I am trying to use Dependency Injection as much as possible, but I am having trouble when it comes to things like short-lived dependencies.
For example, let’s say I have a blog manager object that would like to generate a list of blogs that it found in the database. The options to do this (as far as I can tell) are:
- new Blog();
- the loader object creates various other types of objects like database objects, text filters, etc.
However, #1 is bad because it creates a strong coupling. #2 still seems bad because it means that the object factory has to be previously injected – exposing all the other objects that it can create.
Number 3 seems okay, but if I use #3, do I put the “new” keywords in the blogEntryFactory itself, OR, do I inject the loader into the blogEntryFactory and use the loader?
If I have many different factories like blogEntryFactory (for example I could have userFactory and commentFactory) it would seem like putting the “new” keyword across all these different factories would be creating dependency problems.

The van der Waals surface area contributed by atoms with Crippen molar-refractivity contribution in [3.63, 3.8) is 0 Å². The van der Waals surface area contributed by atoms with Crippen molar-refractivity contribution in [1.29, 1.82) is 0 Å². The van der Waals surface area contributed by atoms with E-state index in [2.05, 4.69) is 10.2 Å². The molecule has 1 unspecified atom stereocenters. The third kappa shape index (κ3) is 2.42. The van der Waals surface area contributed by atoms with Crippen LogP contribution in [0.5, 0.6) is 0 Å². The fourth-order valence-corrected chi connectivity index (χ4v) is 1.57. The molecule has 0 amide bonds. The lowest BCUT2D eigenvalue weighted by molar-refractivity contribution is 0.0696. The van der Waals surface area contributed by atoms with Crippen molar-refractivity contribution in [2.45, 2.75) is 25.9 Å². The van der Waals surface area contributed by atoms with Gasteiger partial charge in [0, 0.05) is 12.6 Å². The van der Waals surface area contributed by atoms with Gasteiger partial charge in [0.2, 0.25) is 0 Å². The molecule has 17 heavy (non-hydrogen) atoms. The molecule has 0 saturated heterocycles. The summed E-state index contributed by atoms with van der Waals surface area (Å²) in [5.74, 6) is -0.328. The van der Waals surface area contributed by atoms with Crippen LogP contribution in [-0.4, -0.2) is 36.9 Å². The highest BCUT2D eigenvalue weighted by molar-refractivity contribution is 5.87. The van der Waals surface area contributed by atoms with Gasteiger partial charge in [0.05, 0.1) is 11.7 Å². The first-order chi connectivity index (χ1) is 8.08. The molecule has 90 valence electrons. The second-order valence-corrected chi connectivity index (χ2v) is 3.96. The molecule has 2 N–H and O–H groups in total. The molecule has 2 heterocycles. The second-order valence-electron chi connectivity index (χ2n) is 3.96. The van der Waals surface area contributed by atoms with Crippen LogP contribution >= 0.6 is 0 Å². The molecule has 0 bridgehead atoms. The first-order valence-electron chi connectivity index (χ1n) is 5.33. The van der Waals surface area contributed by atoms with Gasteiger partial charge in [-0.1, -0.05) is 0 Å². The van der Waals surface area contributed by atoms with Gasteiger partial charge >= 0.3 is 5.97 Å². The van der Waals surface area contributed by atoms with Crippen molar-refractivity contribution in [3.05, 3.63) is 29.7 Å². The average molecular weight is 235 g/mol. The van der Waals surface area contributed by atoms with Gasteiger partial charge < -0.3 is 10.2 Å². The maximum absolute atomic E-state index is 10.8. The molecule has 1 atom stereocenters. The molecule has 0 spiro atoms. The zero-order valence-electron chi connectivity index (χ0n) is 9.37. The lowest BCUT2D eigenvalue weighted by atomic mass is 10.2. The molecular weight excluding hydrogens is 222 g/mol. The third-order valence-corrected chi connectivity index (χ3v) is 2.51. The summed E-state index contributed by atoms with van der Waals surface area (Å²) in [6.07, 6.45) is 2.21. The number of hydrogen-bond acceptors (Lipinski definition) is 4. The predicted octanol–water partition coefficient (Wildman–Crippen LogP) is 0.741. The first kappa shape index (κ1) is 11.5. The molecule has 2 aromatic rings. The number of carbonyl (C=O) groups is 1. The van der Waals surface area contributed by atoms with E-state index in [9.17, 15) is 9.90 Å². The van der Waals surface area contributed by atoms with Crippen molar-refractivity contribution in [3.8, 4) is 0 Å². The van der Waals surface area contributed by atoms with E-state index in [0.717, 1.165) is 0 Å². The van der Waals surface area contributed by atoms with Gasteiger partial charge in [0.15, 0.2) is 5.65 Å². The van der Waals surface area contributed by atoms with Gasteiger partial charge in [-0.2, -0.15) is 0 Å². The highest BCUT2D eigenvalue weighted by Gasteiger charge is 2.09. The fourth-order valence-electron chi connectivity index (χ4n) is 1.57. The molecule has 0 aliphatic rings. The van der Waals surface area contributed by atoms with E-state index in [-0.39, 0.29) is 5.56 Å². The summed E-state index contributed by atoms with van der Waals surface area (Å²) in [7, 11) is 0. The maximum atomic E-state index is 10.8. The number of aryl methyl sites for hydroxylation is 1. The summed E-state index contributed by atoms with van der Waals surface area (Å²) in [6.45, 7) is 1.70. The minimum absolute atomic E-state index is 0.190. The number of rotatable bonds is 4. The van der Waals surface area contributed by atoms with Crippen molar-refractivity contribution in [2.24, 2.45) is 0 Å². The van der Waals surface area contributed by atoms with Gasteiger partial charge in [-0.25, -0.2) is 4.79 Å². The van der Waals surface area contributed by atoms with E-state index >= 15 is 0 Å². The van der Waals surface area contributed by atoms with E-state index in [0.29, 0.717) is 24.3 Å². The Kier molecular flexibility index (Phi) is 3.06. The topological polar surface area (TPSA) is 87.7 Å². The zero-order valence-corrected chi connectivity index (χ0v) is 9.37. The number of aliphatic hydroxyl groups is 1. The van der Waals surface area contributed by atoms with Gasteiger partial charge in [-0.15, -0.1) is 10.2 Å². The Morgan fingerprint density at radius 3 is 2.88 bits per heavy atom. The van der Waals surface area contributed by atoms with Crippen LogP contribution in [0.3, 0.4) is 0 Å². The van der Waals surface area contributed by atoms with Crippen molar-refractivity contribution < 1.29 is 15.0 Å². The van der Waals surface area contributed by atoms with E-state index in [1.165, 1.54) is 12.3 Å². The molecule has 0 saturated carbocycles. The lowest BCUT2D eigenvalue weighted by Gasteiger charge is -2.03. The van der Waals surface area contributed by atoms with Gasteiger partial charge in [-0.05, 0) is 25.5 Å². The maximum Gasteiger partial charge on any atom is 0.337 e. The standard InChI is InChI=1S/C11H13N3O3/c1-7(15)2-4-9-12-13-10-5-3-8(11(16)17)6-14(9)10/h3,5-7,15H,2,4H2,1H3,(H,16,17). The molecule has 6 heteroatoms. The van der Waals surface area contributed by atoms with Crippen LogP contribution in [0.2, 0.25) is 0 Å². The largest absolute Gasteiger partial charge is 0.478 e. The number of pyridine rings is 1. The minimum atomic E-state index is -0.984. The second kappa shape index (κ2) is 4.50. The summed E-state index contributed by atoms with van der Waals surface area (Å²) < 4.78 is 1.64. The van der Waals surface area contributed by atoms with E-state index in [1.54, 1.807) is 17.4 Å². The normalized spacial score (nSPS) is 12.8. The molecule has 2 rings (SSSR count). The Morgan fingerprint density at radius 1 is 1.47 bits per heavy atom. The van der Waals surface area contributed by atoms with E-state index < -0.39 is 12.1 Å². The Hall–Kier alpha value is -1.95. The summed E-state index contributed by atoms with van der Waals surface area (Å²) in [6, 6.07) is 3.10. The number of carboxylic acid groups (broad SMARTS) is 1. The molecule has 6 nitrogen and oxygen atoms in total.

I hope this makes sense…
I have had some answers about how this is unnecessary for this specific blog example, but there are, in fact, cases where you should use the Abstract Factory Pattern, and that is the point I am getting at. Do you use “new” in that case, or do something else?
I’m no expert, but I’m going to take a crack at this. This assumes that
Blog is just a data model object that acts as a container for some data and gets filled by the controller (
new Blog is not very meaningful). In this case,
Blog is a leaf of the object graph, and using
new is okay. If you are going to test methods that need to create a
Blog, you have to simultaneously test the creation of the
Blog anyway, and using a mock object doesn’t make sense .. the
Blog does not persist past this method.
As an example, say that PHP did not have an array construct but had a collections object. Would you call
$this->collectionsFactory->create() or would you be satisfied to say
In answer to the title: yes, abstract factories typically use
new. For example, see the
MazeFactory code on page 92 of the GoF book. It includes,
return new Maze;
return new Wall;
return new Room;
return new Door;
In answer to the note: a design that uses abstract factories to create data models is highly suspect. The purpose is to vary the behavior of the factory’s products while making their concrete implementations invisible to clients. Data models with no behavior do not benefit from an abstract factory.